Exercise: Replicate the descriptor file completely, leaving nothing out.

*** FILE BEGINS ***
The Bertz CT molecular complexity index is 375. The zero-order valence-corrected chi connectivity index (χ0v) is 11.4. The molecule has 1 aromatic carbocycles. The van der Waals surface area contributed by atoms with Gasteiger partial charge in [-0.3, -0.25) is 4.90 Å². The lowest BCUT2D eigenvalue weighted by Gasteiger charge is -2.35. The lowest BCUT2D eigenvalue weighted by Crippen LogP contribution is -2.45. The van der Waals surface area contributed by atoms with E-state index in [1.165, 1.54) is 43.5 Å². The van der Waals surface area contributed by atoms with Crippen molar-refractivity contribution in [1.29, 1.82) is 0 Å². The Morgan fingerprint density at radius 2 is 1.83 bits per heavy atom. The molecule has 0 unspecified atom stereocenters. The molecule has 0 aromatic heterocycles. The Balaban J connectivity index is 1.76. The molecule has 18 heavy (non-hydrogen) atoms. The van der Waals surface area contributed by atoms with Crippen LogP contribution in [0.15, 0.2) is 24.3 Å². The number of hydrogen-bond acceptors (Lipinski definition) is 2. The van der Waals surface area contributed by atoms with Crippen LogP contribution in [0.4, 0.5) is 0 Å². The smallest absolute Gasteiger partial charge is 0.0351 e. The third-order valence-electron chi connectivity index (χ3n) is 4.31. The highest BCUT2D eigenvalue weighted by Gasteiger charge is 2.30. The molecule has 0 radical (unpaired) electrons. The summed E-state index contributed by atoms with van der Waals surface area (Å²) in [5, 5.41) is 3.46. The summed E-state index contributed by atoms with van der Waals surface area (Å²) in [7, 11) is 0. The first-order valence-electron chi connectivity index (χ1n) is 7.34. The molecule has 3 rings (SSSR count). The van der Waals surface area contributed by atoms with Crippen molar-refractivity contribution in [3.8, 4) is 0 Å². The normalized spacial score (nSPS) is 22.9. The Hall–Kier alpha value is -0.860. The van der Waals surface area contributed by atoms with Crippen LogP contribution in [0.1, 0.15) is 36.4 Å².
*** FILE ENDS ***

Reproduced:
The Bertz CT molecular complexity index is 375. The zero-order valence-corrected chi connectivity index (χ0v) is 11.4. The molecule has 1 aromatic carbocycles. The van der Waals surface area contributed by atoms with Gasteiger partial charge in [-0.3, -0.25) is 4.90 Å². The lowest BCUT2D eigenvalue weighted by Gasteiger charge is -2.35. The lowest BCUT2D eigenvalue weighted by Crippen LogP contribution is -2.45. The van der Waals surface area contributed by atoms with E-state index in [1.165, 1.54) is 43.5 Å². The van der Waals surface area contributed by atoms with Crippen molar-refractivity contribution in [1.29, 1.82) is 0 Å². The Morgan fingerprint density at radius 2 is 1.83 bits per heavy atom. The molecule has 0 unspecified atom stereocenters. The molecule has 0 aromatic heterocycles. The Balaban J connectivity index is 1.76. The molecule has 18 heavy (non-hydrogen) atoms. The van der Waals surface area contributed by atoms with Crippen LogP contribution in [0.15, 0.2) is 24.3 Å². The number of hydrogen-bond acceptors (Lipinski definition) is 2. The van der Waals surface area contributed by atoms with Crippen LogP contribution in [0.4, 0.5) is 0 Å². The smallest absolute Gasteiger partial charge is 0.0351 e. The third-order valence-electron chi connectivity index (χ3n) is 4.31. The highest BCUT2D eigenvalue weighted by Gasteiger charge is 2.30. The molecule has 0 radical (unpaired) electrons. The summed E-state index contributed by atoms with van der Waals surface area (Å²) in [5, 5.41) is 3.46. The summed E-state index contributed by atoms with van der Waals surface area (Å²) in [7, 11) is 0. The first-order valence-electron chi connectivity index (χ1n) is 7.34. The molecule has 3 rings (SSSR count). The van der Waals surface area contributed by atoms with Crippen molar-refractivity contribution in [3.8, 4) is 0 Å². The normalized spacial score (nSPS) is 22.9. The Hall–Kier alpha value is -0.860. The van der Waals surface area contributed by atoms with Crippen LogP contribution in [0.1, 0.15) is 36.4 Å².